(Melia indica) The tree is pervaded throughout with a strongly antiseptic resin, used a lot in Indian domestic medicine and across Africa, where hedges of it are grown close to houses because of its reputation as a cure for malaria. The leaves, which are very bitter, are also used as an antiseptic (Lewis & Elvin-Lewis). Some Hindu castes put the bitter neem leaves in their mouth when returning from a funeral, as an emblem of grief (Pandey).
Touching the tongue with a smouldering Neem twig used to be part of the ritual of re-admittance into a caste in India, as well as the giving of a feast at which initiates served the company. Although it is in no way a sacred tree, it is acknowledged that a Bhut (elemental) may take up residence in one. Shitala, the goddess of smallpox, lives in the tree, and the leaves of the tree are used to relieve the condition. The leaves are used to drive away evil spirits. If a man is possessed by any spirit, he is made to experience the smell of smoke rising from the burnt leaves (Upadhyaya). But its therapeutic properties are well-known (Codrington).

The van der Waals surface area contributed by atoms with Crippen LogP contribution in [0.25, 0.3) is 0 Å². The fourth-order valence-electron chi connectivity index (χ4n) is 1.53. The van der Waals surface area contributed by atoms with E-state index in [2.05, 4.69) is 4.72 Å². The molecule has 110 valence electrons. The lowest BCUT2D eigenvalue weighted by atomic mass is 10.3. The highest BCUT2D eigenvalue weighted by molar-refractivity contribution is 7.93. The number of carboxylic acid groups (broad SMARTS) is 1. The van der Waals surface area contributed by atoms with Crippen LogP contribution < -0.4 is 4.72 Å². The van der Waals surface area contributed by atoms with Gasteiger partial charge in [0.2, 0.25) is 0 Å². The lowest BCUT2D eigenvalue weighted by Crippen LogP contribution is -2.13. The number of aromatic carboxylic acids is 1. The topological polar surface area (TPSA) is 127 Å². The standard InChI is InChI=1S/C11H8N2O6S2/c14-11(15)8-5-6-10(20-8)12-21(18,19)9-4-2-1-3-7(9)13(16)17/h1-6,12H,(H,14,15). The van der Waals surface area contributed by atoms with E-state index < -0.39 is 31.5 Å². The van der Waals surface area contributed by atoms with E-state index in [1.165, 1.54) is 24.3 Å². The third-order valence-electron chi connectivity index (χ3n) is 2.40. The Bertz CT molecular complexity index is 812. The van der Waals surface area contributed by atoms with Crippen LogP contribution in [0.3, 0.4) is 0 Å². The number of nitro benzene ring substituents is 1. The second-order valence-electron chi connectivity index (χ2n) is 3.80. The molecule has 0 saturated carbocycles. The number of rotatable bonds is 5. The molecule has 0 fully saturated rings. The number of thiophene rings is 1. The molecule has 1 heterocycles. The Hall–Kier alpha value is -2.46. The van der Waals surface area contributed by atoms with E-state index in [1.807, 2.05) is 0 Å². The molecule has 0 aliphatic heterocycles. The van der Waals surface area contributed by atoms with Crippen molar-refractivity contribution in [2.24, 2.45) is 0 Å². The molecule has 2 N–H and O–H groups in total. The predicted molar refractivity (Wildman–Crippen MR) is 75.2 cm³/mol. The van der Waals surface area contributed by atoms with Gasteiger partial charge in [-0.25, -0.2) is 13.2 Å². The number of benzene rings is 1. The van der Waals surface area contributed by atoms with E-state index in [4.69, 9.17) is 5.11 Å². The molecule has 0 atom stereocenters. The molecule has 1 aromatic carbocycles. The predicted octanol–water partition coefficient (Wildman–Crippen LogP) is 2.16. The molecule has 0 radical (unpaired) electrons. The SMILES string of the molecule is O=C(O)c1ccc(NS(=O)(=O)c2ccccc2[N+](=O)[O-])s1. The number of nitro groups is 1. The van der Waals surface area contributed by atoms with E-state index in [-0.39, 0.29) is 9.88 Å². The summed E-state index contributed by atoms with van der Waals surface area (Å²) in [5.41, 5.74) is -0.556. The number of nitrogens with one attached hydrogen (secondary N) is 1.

Nelumbo nucifera > HINDU LOTUS
Nepeta cataria > CATMINT
Nerium oleander > OLEANDER
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